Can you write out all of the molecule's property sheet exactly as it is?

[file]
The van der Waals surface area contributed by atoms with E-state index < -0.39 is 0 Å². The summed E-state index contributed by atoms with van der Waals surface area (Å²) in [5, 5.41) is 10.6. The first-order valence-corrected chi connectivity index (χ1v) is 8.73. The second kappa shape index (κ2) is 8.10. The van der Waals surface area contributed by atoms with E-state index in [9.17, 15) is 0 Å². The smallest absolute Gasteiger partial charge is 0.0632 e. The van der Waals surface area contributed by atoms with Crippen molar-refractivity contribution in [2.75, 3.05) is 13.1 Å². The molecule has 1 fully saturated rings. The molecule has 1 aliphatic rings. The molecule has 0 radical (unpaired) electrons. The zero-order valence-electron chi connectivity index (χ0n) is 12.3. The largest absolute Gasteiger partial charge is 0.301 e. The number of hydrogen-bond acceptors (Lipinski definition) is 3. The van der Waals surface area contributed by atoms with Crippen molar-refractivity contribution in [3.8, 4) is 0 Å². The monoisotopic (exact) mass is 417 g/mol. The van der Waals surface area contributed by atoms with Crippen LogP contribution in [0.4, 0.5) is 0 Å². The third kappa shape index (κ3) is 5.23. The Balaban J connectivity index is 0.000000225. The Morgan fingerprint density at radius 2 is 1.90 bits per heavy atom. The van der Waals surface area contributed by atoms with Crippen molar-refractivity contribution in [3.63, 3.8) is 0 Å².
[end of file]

The van der Waals surface area contributed by atoms with E-state index < -0.39 is 0 Å². The summed E-state index contributed by atoms with van der Waals surface area (Å²) in [5, 5.41) is 10.6. The first-order valence-corrected chi connectivity index (χ1v) is 8.73. The second kappa shape index (κ2) is 8.10. The van der Waals surface area contributed by atoms with E-state index in [9.17, 15) is 0 Å². The smallest absolute Gasteiger partial charge is 0.0632 e. The van der Waals surface area contributed by atoms with Crippen molar-refractivity contribution in [2.75, 3.05) is 13.1 Å². The molecule has 1 fully saturated rings. The molecule has 1 aliphatic rings. The molecule has 0 radical (unpaired) electrons. The zero-order valence-electron chi connectivity index (χ0n) is 12.3. The largest absolute Gasteiger partial charge is 0.301 e. The number of hydrogen-bond acceptors (Lipinski definition) is 3. The van der Waals surface area contributed by atoms with Crippen molar-refractivity contribution in [3.8, 4) is 0 Å². The monoisotopic (exact) mass is 417 g/mol. The van der Waals surface area contributed by atoms with Crippen LogP contribution in [0.4, 0.5) is 0 Å². The third kappa shape index (κ3) is 5.23. The Balaban J connectivity index is 0.000000225. The Morgan fingerprint density at radius 2 is 1.90 bits per heavy atom. The van der Waals surface area contributed by atoms with Crippen molar-refractivity contribution in [3.63, 3.8) is 0 Å².